Written by Andrew Kitchener, Principal Curator of Vertebrates, National Museums Scotland.
Biobanks may sound a bit dull when compared to shelves teeming with boxes filled with fascinating skeletons, or cabinets stuffed with colourful skins, beautiful eggs or pinned insects. Serried ranks of anonymous freezers, enhanced with the odd fridge magnet, could make your heart sink, but peep inside the biobanks’ databases and you will see an amazing array of biodiversity.
At National Museums Scotland we host one of the main hubs of the CryoArks Biobank initiative alongside our partners at the Royal Zoological Society of Scotland, who also host a hub of the European Association of Zoos and Aquaria Biobank, and the Natural History Museum in London. CryoArks is a project led by Professor Mike Bruford of Cardiff University and funded by the Biotechnology and Biological Sciences Research Council to establish zoological biobanking in the UK. As well as the -80o freezer infrastructure to store the tissue samples long term, CryoArks is developing an online database that will allow researchers to find out what genetic resources are available in the CryoArks Biobank hubs and in member institutions. With the advent of the Nagoya Protocol on Access and Benefits Sharing in 2014, access to genetic samples from species from range countries is more challenging. Therefore, it is vital that we make the best use of the samples already available in the UK and make these freely available to support research, much of which may benefit the conservation of endangered species worldwide.
As with most collections, they are not made for their own sake, but for the potential for research that can make a difference. As the COVID-19 pandemic continues to rage around the world, there have been a variety of studies that have investigated its impact on mammals. Primates and mustelids seem to be amongst the most susceptible, but not all species may be affected similarly. Biobank collections of muscle tissue samples, such as at National Museums Scotland, offer unique opportunities to investigate the differences between species’ susceptibility to COVID-19.
In 1965 an angwantibo, Arctocebus calabarensis, arrived at Edinburgh Zoo from Nigeria. It stayed in our freezer until 1997, when it was prepared as a skin and skeleton for the research collections. At the same time we kept a small muscle sample tissue just in case a researcher wanted to extract some DNA for molecular studies. We had started doing this routinely some years earlier and unwittingly this was the beginning of our accidental biobank. Angwantibos are African lorises and are not endangered but they are very rare in zoos, so I knew that this and two other samples would be in much demand. For example, samples from our angwantibos were used in a phylogenetic study by Pozzi et al. (2015), which showed that the African lorises (pottos and angwantibos) are more closely related to galagos or bushbabies than they are to Asian lorises.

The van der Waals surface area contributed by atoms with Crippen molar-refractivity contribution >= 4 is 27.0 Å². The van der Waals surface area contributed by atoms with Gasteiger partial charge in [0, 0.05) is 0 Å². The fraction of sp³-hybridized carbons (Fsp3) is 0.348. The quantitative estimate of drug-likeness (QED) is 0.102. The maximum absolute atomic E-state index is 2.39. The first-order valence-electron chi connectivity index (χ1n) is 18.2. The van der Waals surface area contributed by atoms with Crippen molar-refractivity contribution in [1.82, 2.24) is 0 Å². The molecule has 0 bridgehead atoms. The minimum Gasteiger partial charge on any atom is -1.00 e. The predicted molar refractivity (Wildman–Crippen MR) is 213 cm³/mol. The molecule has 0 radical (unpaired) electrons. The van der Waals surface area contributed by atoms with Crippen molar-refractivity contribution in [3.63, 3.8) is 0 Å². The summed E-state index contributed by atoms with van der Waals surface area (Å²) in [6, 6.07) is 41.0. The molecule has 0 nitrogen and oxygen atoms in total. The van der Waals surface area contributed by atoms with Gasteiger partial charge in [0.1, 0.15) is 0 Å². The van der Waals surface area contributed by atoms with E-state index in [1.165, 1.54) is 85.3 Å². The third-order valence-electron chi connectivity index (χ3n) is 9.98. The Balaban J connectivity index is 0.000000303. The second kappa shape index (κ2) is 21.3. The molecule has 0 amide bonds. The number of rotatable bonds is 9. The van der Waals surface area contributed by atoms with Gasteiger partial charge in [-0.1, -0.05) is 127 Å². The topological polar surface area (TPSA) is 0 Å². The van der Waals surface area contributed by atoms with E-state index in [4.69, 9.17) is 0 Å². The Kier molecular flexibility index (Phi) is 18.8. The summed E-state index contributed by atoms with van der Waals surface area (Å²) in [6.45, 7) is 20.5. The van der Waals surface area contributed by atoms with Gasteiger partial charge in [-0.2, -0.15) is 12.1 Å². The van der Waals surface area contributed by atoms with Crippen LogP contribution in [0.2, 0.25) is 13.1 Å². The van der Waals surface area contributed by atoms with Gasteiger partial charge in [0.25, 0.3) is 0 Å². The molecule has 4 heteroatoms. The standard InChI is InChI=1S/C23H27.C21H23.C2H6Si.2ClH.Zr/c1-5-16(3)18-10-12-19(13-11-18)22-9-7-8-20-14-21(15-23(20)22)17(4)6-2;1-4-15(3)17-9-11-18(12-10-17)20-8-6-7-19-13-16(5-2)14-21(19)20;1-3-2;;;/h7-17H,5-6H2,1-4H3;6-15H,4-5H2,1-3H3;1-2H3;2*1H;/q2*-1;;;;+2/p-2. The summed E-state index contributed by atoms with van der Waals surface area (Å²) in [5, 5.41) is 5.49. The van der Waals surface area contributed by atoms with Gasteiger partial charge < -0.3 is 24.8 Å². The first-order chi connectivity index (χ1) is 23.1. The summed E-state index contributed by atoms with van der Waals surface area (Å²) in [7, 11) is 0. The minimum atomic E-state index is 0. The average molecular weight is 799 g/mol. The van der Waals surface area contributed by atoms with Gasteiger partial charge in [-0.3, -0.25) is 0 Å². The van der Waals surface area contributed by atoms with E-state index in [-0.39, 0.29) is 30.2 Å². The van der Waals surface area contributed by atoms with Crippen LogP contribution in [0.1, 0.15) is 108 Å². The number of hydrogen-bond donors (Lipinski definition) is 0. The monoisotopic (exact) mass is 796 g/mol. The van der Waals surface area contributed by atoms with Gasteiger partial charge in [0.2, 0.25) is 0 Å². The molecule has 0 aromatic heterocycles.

A few years ago we were invited to collaborate with the Primate Variation Genome Consortium and provided more than sixty tissue samples, including the angwantibo samples. A recent study by Melin et al. (2021) used some of those samples and has compared the structure of the angiotensin-converting enzyme-2 (ACE-2) in strepsirrhine primates (lemurs, lorises and bushbabies) to see how similar it is to the human form. ACE-2 is the main cellular target for the SARS‐CoV‐2, which causes COVID-19. The results of this study show that lemurs, especially the aye-aye and sifakas, have a similar ACE-2 to that of humans and hence are in theory highly susceptible to COVID-19, whereas lorises and bushbabies are not. These results may have important implications for the conservation of lemurs in the wild and in zoos. It is remarkable to think that an angwantibo that lived in Edinburgh Zoo more than 50 years ago has contributed to our knowledge about today’s pandemic and its potential impact on other primates. Biobanks provide that long-term genetic resource to give us answers to today’s important problems.
If you would like to find out more about biobanking or donate samples to the CryoArks Biobank, please contact firstname.lastname@example.org
Melin, A.D., Orkin, J.D., Janiak, M.C., Valenzuela, A., Kuderna, L., Marrone III, F., Ramangason, H., Horvath, J.E., Roos, C., Kitchener, A.C., Khor, C.C., Lim, W.K., Lee, J.G.H., Tan, P., Umapathy, G., Raveendran, M., Harris, R.A., Gut, I., Gut, M., Lizano, E., Nadler, T., Zinner, D., Johnson, S.E., Jarvis, E.D., Fedrigo, O., Wu, D., Zhang, G., Farh, K.K.-H., Rogers, J., Marques-Bonet, T., Navarro, A., Juan, D., Arora, P.S. and Higham, J.P. (in press). Variation in predicted COVID-19 risk among lemurs and lorises. American Journal of Primatology e23255 https://doi.org/10.1002/ajp.23255.
Pozzi, L., Nekaris, K.A.-I., Perkin, A., Bearder, S.K., Pimley, E.R., Schulze, H., Streicher, U., Nadler, T., Kitchener, A., Zischler, H., Zinner, D. and Roos, C. 2015. Remarkable ancient divergences amongst neglected lorisiform primates. Zoological Journal of the Linnean Society 175(3): 661-674. https://doi.org/10.1111/zoj.12286.
Andrew Kitchener, Principal Curator of Vertebrates, National Museums Scotland email@example.com
Gill Murray-Dickson, CryoArks Biobank Research Fellow, National Museums Scotland/Royal Zoological Society of Scotland firstname.lastname@example.org
You can read more about CryoArks in Andrew Kitchener’s post from September 2020 ‘CryoArks – Discover The UK’s First Zoological Biobank’.